And it worked. Jonathan Perry took over at quarterback, and after completing 49 percent of his passes at 5.4 yards per pass through six games (he had started two and seen small time in other), he completed 62 percent at 7.5 per pass in the final six games. Bit players in the first half of the season, Greg Franklin (69 carries, 329 yards in the last seven games) and Darrin Reaves (69 carries, 343 yards in the last six) became a semi-dynamic running back combination. Understudies at first, freshmen receivers Jamarcus Nelson (two catches for 16 yards in the first five, 15 for 342 and four touchdowns in the last seven) and Jay Davis (five for 45 in the first six, 13 for 129 in the last six) played integral roles down the stretch. For that matter, so did then-sophomore tight end Nolen Smith (three for 51 in the first six, 16 for 222 in the last six).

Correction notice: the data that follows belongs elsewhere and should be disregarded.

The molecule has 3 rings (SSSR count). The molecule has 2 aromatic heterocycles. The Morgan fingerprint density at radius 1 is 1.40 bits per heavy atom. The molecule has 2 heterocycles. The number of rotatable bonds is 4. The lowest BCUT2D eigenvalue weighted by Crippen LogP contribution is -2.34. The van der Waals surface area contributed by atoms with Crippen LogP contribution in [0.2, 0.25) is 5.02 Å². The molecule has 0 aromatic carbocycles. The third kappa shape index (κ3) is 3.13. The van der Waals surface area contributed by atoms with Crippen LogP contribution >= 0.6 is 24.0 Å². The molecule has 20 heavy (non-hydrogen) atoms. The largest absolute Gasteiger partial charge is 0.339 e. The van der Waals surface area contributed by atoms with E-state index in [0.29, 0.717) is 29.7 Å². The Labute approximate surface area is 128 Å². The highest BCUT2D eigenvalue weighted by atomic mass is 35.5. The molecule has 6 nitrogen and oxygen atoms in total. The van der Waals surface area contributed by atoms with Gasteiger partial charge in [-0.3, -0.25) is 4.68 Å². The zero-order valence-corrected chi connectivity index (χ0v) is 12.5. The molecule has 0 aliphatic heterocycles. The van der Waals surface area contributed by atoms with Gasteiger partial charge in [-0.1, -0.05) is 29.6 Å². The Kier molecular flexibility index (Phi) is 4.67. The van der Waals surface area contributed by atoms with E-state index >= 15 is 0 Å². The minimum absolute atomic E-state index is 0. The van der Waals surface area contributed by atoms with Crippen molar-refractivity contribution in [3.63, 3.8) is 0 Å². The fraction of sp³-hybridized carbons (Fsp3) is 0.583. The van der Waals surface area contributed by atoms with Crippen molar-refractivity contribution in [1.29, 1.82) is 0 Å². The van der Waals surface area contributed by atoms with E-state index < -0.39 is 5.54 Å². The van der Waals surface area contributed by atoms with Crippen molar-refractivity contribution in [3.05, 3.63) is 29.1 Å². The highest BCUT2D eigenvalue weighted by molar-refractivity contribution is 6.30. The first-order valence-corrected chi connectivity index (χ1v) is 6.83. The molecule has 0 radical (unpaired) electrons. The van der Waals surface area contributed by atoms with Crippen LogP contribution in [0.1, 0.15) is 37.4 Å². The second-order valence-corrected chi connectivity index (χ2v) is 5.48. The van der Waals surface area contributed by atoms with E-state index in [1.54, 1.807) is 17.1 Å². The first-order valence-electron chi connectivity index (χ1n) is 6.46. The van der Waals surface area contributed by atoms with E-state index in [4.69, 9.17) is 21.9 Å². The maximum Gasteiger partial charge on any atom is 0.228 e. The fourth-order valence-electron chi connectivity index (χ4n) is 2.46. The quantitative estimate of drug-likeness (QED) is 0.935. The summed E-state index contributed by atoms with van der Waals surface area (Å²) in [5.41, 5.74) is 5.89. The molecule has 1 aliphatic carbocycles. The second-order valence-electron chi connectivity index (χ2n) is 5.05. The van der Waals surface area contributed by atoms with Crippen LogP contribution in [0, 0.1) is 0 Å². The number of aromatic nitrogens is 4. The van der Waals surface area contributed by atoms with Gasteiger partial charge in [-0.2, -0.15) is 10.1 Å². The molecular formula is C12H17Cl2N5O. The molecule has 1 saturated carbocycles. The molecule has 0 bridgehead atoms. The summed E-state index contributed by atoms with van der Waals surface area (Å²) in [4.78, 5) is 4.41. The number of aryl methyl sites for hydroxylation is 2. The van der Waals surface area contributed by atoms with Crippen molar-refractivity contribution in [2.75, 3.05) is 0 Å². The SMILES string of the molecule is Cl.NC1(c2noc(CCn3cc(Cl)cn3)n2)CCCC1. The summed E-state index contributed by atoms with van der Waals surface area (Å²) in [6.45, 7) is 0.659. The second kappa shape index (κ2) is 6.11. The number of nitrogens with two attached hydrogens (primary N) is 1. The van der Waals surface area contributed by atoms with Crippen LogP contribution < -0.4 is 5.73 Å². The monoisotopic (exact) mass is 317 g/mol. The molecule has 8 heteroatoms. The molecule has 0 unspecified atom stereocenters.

Behind what really was a quality line (38th in Adj. Line Yards, 35th in Adj. Sack Rate), this suddenly deep offense exploded. Their Adj. PPG average rose almost nine full points to 30.7, and after scoring no more than 23 points in the first six games of the year, they scored 26 points against Central Florida, 41 against Memphis, 34 against Southern Miss and 35 against Florida Atlantic. And almost every skill position player responsible for this surge returns: Perry (a run-pass threat), Franklin and Reaves at running back (they are joined by redshirt freshman Bashr Coles, who had a nice spring), and one of Conference USA's deepest receiving corps (Williams, Hearn, Nelson, Davis, Smith).